Encrypting SQL 2012

  • I need some assistance, please.

    Now that TDE has blown up in our faces with SQL 2012, we are being pushed to use "native SQL encryption" on our databases to ensure the data at rest is encrypted. This while we're in the middle of a migration to new servers.

    Does anyone know what "native SQL encryption" means that makes it different from TDE? I can't seem to find it on Google.

    Brandie Tarvin, MCITP Database AdministratorLiveJournal Blog: http://brandietarvin.livejournal.com/[/url]On LinkedIn!, Google+, and Twitter.Freelance Writer: ShadowrunLatchkeys: Nevermore, Latchkeys: The Bootleg War, and Latchkeys: Roscoes in the Night are now available on Nook and Kindle.

  • for me it would mean using TDE as this is encryption at rest for all I know - I would ask whoever requested it to ensure that is what they meant - and if not to explain what they meant by it

    hope they not talking about always encrypted - https://info.townsendsecurity.com/sql-server-always-encrypted-vs-transparent-data-encryption-tde and https://sqltutorialtips.blogspot.com/2017/11/always-encrypted-vs-transparent-data.html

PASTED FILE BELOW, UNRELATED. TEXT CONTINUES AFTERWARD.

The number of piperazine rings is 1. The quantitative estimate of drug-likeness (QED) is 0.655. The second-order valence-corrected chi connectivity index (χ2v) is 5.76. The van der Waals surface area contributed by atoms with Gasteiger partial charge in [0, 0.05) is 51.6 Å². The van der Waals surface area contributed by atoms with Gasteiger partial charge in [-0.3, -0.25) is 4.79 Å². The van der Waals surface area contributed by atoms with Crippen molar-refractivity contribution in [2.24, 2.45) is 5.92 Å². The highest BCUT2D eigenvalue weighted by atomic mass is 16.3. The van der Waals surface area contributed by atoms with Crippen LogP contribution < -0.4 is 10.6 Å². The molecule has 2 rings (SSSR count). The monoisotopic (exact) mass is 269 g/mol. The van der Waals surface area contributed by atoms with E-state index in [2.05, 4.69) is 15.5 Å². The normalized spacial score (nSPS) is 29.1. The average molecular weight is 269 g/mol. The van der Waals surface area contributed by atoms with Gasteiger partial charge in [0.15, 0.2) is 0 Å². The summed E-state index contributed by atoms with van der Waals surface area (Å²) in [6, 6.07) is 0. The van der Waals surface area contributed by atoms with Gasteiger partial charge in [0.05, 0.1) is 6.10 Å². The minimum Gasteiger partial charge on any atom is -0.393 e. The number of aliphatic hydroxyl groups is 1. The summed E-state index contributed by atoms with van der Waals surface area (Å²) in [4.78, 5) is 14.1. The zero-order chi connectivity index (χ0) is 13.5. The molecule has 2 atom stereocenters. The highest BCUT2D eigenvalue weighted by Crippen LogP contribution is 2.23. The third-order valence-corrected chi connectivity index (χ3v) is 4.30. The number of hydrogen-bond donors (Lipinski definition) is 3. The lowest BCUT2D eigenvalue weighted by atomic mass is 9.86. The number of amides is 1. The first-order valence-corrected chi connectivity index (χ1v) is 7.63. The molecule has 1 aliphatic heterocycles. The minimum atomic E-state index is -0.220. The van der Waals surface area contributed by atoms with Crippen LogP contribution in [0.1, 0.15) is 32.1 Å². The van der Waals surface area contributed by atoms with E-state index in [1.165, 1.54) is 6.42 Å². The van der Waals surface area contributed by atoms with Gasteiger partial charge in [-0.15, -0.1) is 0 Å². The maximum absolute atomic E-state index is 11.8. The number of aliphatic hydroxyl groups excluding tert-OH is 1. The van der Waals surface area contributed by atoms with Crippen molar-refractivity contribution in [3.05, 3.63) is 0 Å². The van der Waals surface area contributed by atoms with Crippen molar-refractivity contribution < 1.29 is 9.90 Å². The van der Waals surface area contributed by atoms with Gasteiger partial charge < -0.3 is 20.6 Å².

• I agree. TDE = encryption at rest. If SQL Server is not running, you can't make sense of the data looking at the file

    Always encrypted: encryption is specific to the application

  • They meant column-level encryption, perhaps? My head would explode if I had to do that on an entire database though.

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  • I'm curious about what blew up with TDE?

    Michael L John
    If you assassinate a DBA, would you pull a trigger?
    To properly post on a forum:
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  • I would assume this is TDE. That's the native encryption.

    If this is a response to regulation (PCI, SOX, etc.) , this really is what your auditor thinks. I would request a meeting with whatever group audits you and ask them

  • It took me a while to realize the person in question was conflating KMS with TDE. Because I pushed back on using TDE on our specific SQL 2012 environment, they returned with "well use native SQL encryption and maintain your own passwords."

    Thank you all for verifying the TDE thing. I appreciate the input.

    Brandie Tarvin, MCITP Database AdministratorLiveJournal Blog: http://brandietarvin.livejournal.com/[/url]On LinkedIn!, Google+, and Twitter.Freelance Writer: ShadowrunLatchkeys: Nevermore, Latchkeys: The Bootleg War, and Latchkeys: Roscoes in the Night are now available on Nook and Kindle.

  • Steve Jones - SSC Editor wrote:

    I would assume this is TDE. That's the native encryption.

    If this is a response to regulation (PCI, SOX, etc.) , this really is what your auditor thinks. I would request a meeting with whatever group audits you and ask them

     

    Just TDE would not be enough to meet requirements for PCI or other regulations so definitely get more clarification if that's the case.

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